The next-generation integrase
inhibitor dolutegravir proved more beneficial than raltegravir (Isentress) for
treatment-experienced people with resistance to two or more antiretroviral drug
classes, researchers reported in a poster presented at the 20th Conference on Retroviruses and Opportunistic Infections (CROI 2013) last week in Atlanta.
Although novel antiretroviral agents and treatment
strategies are no longer the primary focus of the retroviruses conference,
there is still a need for new and better options for people with extensive
treatment experience and highly resistant HIV.
Integrase inhibitors work by preventing HIV from inserting its genetic
material into host cell chromosomes. Because they do not interfere with known
human cellular processes, they tend to have low toxicity. Their completely
different mechanism remains active against virus that has developed resistance
to older drug classes, for example, due to prior use of suboptimal drugs or functional
Dolutegravir (formerly S/GSK1349572), being developed by ViiV/Shionogi,
was submitted for regulatory approval in Europe, Canada and the US in late
Dolutegravir is taken once daily, does not requiring
pharmacokinetic boosting and has stacked up favourably against existing drugs
in the long-term VIKING trials of treatment-experienced patients and
the SPRING and SINGLE studies of previously untreated individuals.
At this year's meeting, Anton Pozniak from the Chelsea and Westminster Hospital in London presented findings from the phase III SAILING study,
evaluating dolutegravir versus the sole approved integrase inhibitor, raltegravir
treatment-experienced people on failing therapy.
included 715 participants with ongoing viral replication despite being on
treatment. Unlike VIKING, which tested dolutegravir in treatment-experienced patients with
pre-existing raltegravir resistance mutations as well as resistance to any
three antiretroviral classes, SAILING compared the two integrase inhibitors in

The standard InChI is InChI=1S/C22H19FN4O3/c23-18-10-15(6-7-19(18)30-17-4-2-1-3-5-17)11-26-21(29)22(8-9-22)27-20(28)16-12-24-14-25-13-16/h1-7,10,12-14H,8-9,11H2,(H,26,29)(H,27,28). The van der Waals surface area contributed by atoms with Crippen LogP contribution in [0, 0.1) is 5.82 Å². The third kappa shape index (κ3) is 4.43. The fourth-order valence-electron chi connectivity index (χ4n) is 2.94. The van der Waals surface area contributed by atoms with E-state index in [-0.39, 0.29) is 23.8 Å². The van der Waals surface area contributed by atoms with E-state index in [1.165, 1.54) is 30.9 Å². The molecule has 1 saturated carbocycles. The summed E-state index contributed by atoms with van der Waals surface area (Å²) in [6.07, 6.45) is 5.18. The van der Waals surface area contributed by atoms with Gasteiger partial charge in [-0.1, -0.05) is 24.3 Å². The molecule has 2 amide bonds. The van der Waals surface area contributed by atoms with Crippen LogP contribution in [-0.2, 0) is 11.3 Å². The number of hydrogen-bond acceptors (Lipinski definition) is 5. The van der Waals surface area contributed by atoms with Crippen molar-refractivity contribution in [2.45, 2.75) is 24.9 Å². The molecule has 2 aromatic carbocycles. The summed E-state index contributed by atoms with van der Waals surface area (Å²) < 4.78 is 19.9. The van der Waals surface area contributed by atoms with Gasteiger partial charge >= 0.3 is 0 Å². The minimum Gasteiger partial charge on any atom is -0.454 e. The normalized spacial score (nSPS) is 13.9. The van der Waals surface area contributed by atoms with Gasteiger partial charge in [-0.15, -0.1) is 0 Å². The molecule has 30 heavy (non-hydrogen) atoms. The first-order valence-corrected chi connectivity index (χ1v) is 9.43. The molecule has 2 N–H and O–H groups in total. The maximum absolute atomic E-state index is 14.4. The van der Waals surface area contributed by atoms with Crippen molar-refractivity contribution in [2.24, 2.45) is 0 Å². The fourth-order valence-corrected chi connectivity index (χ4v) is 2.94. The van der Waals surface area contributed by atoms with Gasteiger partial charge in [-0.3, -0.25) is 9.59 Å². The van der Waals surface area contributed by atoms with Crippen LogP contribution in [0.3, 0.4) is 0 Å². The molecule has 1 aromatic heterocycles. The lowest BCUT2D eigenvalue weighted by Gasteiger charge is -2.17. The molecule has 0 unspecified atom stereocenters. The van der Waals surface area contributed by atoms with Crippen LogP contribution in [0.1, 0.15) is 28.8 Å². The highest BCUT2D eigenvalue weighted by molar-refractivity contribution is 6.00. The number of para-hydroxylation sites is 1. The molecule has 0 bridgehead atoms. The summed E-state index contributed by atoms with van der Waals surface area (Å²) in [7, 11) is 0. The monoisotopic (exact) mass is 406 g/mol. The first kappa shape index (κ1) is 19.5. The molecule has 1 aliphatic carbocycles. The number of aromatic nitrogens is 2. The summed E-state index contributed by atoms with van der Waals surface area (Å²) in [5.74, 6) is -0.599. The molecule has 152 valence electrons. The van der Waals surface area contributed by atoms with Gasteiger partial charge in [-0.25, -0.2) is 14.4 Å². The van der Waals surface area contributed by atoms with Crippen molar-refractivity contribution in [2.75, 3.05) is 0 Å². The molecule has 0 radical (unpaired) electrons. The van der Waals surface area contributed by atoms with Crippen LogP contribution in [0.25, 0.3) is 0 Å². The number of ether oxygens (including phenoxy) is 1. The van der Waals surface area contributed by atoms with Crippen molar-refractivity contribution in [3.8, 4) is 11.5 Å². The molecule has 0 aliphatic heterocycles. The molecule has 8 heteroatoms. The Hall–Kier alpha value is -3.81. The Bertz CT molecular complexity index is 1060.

people who had developed resistant to two or more classes but had never used
About two-thirds of
participants were men, half were white, about 40% were of
African descent; the median age was about 42 years. The median CD4 cell
count was approximately 200 cells/mm3, 30% had high
baseline viral load (>50,000 copies/ml) and 15% were co-infected with
hepatitis B or C. They had been on antiretroviral therapy for a median
of about six years and half were resistant to three or more drug classes.
Participants were randomised to receive either 50mg once-daily dolutegravir or 400mg twice-daily raltegravir for 48 weeks, along with an
investigator-selected background regimen that included no more than two other agents,
one of which was fully active.
In a planned interim analysis at 24 weeks, 79% of
dolutegravir achieved undetectable viral load (<50
copies/ml) compared with 70% of those taking raltegravir, reaching the
threshold for statistical superiority. The difference was greater (70 vs 53%)
among people with high baseline viral load, but was not significant among
participants taking darunavir (Prezista, 80
vs 81%). Median CD4 cell gains were similar at 99 and 93 cells/mm3,
people on dolutegravir were virological non-responders (15 vs 24%), they had
virologic failures (4 vs 9%) and they were less likely to have evidence of integrase
inhibitor resistance after treatment failure (0.6 vs 2.8%).
Dolutegravir was generally safe and well tolerated, with about 20% of
participants in both arms reporting drug-related adverse events; 2% of
dolutegravir recipients and 4% of raltegravir recipients discontinued treatment
due to adverse events. Gastrointestinal symptoms were the most common
side-effects, occurring with similar frequency in both groups. People with
hepatitis B or C co-infection were more likely to experience liver enzyme flares
attributed to immune reconstitution inflammatory syndrome (IRIS).
Dolutegravir "demonstrated superior
efficacy" to raltegravir, with differences driven by a lower rate of
virological failure in patients on dolutegravir, the researchers concluded. The
dose studied "was well tolerated with a wide variety of background
regimens in treatment-experienced subjects".